Recent conventions have been so tightly scripted that it’s easy to forget that both parties have long histories of contested gatherings—sometimes with open combat over the party’s standard-bearer (as may erupt at this year’s Republican convention), but often with spirited competition over rules, platforms, and the very nature of the party itself. Contested conventions can open policy debates and clear the way for “significant political and social progress,” argues Fitchburg State University professor Benjamin Railton, who has analyzed the history of conventions. With 18 state wins so far and more than 1,350 delegates, Sanders is uniquely poised to push for such progress. Since Clinton will likely arrive at the convention with a majority of the pledged delegates and a lead in the popular vote, she’ll have every right to argue, as she did in April, that “I am winning. And I’m winning because of what I stand for and what I’ve done.” Front-runners rarely invite input from insurgent challengers, and if Clinton chooses to wall Sanders off, she’ll have the upper hand in Philadelphia. In January, Democratic National Committee chair Debbie Wasserman Schultz appointed a pair of Clinton allies, Connecticut Governor Dannel Malloy and former Atlanta mayor Shirley Franklin, to head the platform committee. And an ardent Clinton supporter and noted Sanders antagonist, former congressman Barney Frank, will cochair the rules committee.

But Clinton’s decision to adopt what was initially Sanders’s position on a host of issues, from wages to climate change to trade policy, shows that her campaign recognizes that a substantial portion of the party’s base—as well as its potential base—is attracted to Sanders’s more aspirational message. And the pressure to make that recognition a part of the Democratic platform will grow as the committees expand before the convention and Sanders aides urge the DNC to deliver on the promise made by spokesman Luis Miranda: that the party is “committed to an open, inclusive and representative process” for drawing up the platform, and that “both of our campaigns will be represented on the drafting committee.”

If Sanders advocates gain sufficient representation to provoke debates, what are the likely pressure points? Like Jackson and his supporters, who forced rules reforms and the diversification of the DNC in 1988, the Sanders camp could champion a more open and representative Democratic Party. There could be calls for reducing or eliminating the role of superdelegates, for a better approach to scheduling debates, and for consistent primary rules to avoid dramatic variations in turnout based on whether the primary is open or closed. Even though Sanders ran well in caucuses, his backers could gain credibility by also arguing that caucuses are too incoherently organized and difficult to participate in to be justified. On all of these issues, Sanders supporters would have to establish alliances with Clinton backers who recognize that it is time to “democratize the Democratic Party.”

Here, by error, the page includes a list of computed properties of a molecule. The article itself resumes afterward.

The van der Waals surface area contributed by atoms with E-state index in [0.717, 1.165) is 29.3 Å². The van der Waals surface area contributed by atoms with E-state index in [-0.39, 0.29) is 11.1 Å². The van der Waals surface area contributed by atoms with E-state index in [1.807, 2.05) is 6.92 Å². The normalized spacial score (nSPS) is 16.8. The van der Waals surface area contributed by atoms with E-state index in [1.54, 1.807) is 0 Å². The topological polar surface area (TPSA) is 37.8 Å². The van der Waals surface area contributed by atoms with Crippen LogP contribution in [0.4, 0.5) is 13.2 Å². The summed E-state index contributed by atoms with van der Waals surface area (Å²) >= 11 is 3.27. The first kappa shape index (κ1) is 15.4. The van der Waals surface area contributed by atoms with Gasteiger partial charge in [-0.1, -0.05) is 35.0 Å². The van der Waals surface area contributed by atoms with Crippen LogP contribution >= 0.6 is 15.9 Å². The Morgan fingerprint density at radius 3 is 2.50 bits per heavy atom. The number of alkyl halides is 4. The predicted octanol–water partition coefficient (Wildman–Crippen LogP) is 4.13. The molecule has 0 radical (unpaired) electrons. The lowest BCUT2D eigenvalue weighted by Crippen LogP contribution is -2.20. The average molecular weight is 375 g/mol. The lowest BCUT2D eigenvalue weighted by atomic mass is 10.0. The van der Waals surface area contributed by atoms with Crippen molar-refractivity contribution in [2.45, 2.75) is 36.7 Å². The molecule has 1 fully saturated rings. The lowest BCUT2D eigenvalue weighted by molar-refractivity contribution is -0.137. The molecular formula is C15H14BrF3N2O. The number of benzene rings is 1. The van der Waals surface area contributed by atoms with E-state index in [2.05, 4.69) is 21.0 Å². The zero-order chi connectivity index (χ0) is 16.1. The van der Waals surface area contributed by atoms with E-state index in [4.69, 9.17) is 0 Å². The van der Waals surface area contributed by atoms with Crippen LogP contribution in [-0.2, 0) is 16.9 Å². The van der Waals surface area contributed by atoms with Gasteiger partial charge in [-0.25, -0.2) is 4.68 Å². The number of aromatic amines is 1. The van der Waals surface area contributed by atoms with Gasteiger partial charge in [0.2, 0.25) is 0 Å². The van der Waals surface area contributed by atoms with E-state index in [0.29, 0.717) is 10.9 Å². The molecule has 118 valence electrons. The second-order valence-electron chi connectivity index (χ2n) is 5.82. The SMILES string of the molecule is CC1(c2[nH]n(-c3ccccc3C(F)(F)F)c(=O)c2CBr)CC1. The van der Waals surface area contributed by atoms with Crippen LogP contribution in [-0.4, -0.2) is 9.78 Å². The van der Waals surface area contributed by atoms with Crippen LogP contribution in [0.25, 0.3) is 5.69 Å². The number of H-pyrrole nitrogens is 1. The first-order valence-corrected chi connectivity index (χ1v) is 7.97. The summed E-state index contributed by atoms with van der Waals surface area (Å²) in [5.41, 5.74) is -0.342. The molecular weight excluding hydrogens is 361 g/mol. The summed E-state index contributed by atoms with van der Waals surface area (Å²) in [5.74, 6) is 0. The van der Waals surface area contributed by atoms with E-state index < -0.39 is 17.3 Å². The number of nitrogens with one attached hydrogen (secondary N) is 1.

The prospect of aligning with Clinton supporters, especially progressive members of Congress and labor activists who will attend the convention as superdelegates, creates even greater openings for platform fights. Prospective nominees tend to favor weaker platforms; Harry Truman would have preferred milder civil-rights commitments than were made in his party’s 1948 platform, and it took steady pressure from unions, liberals, and Ted Kennedy to get Jimmy Carter to finally embrace spending on jobs programs. It will take similar pressure to get Clinton and her inner circle to accept a Democratic platform that Sanders says must include “a $15-an-hour minimum wage, an end to our disastrous trade policies, a Medicare-for-all health-care system, breaking up Wall Street financial institutions, ending fracking in our country, making public colleges and universities tuition-free, and passing a carbon tax so we can effectively address the planetary crisis of climate change.” Clinton stalwarts may want to keep things vague, but look for the Sanders team to demand specifics, such as an explicit endorsement of a national $15 minimum wage instead of the $12 proposal that Clinton initially offered, and an unequivocal rejection of the Trans-Pacific Partnership trade deal that President Obama supports and that Clinton once championed but now criticizes.

As it happens, many of Clinton’s most passionate allies have been outspoken supporters of the fight for $15, fair-trade policies, and proposals to break up the big banks. One of them, Ohio Senator Sherrod Brown, a potential vice-presidential pick, has argued publicly that Clinton “should work with [Sanders] on the platform” in order to strengthen the party’s appeal. Other Clinton backers like Connecticut Representative Rosa DeLauro and nonaligned House members like Wisconsin’s Mark Pocan could play a critical role in steering the party toward unequivocal opposition to the TPP. There could also be room for cooperation on addressing mass incarceration, passing constitutional amendments to get big money out of politics, and guaranteeing voting rights for all.